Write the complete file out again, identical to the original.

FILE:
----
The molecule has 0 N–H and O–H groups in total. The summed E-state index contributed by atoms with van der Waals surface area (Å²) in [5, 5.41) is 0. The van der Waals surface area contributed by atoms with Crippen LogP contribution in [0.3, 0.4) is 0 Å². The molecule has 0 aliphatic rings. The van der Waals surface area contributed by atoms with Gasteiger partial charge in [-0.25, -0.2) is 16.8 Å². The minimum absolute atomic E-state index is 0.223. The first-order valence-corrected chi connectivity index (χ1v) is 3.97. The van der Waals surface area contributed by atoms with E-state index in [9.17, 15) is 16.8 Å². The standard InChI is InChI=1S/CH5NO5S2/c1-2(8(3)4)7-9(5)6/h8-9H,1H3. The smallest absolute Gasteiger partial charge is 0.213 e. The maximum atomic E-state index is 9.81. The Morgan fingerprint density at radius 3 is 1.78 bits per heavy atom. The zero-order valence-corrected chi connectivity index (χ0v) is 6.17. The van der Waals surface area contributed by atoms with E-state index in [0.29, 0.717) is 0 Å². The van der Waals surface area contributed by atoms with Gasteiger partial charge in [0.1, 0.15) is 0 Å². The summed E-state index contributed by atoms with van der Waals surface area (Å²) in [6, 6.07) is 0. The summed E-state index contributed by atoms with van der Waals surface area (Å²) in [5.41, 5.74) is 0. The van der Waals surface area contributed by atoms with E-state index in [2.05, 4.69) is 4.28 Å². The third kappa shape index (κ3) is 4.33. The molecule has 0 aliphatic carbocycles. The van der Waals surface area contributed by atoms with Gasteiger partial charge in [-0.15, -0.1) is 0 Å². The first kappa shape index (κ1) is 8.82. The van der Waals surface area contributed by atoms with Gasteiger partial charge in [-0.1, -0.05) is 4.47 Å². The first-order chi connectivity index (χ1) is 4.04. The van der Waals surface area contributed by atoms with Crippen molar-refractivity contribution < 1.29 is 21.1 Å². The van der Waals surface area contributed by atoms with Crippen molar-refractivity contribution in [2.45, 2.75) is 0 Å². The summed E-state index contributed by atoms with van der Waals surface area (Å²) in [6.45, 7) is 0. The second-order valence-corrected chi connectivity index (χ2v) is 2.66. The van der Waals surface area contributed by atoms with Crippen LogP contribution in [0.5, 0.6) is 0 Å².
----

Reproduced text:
The molecule has 0 N–H and O–H groups in total. The summed E-state index contributed by atoms with van der Waals surface area (Å²) in [5, 5.41) is 0. The van der Waals surface area contributed by atoms with Crippen LogP contribution in [0.3, 0.4) is 0 Å². The molecule has 0 aliphatic rings. The van der Waals surface area contributed by atoms with Gasteiger partial charge in [-0.25, -0.2) is 16.8 Å². The minimum absolute atomic E-state index is 0.223. The first-order valence-corrected chi connectivity index (χ1v) is 3.97. The van der Waals surface area contributed by atoms with E-state index in [9.17, 15) is 16.8 Å². The standard InChI is InChI=1S/CH5NO5S2/c1-2(8(3)4)7-9(5)6/h8-9H,1H3. The smallest absolute Gasteiger partial charge is 0.213 e. The maximum atomic E-state index is 9.81. The Morgan fingerprint density at radius 3 is 1.78 bits per heavy atom. The zero-order valence-corrected chi connectivity index (χ0v) is 6.17. The van der Waals surface area contributed by atoms with E-state index in [0.29, 0.717) is 0 Å². The van der Waals surface area contributed by atoms with Gasteiger partial charge in [0.1, 0.15) is 0 Å². The summed E-state index contributed by atoms with van der Waals surface area (Å²) in [6, 6.07) is 0. The summed E-state index contributed by atoms with van der Waals surface area (Å²) in [5.41, 5.74) is 0. The van der Waals surface area contributed by atoms with E-state index in [2.05, 4.69) is 4.28 Å². The third kappa shape index (κ3) is 4.33. The molecule has 0 aliphatic carbocycles. The van der Waals surface area contributed by atoms with Gasteiger partial charge in [-0.15, -0.1) is 0 Å². The first kappa shape index (κ1) is 8.82. The van der Waals surface area contributed by atoms with Gasteiger partial charge in [-0.1, -0.05) is 4.47 Å². The first-order chi connectivity index (χ1) is 4.04. The van der Waals surface area contributed by atoms with Crippen molar-refractivity contribution < 1.29 is 21.1 Å². The van der Waals surface area contributed by atoms with Crippen molar-refractivity contribution in [2.45, 2.75) is 0 Å². The summed E-state index contributed by atoms with van der Waals surface area (Å²) in [6.45, 7) is 0. The second-order valence-corrected chi connectivity index (χ2v) is 2.66. The van der Waals surface area contributed by atoms with Crippen LogP contribution in [0.5, 0.6) is 0 Å².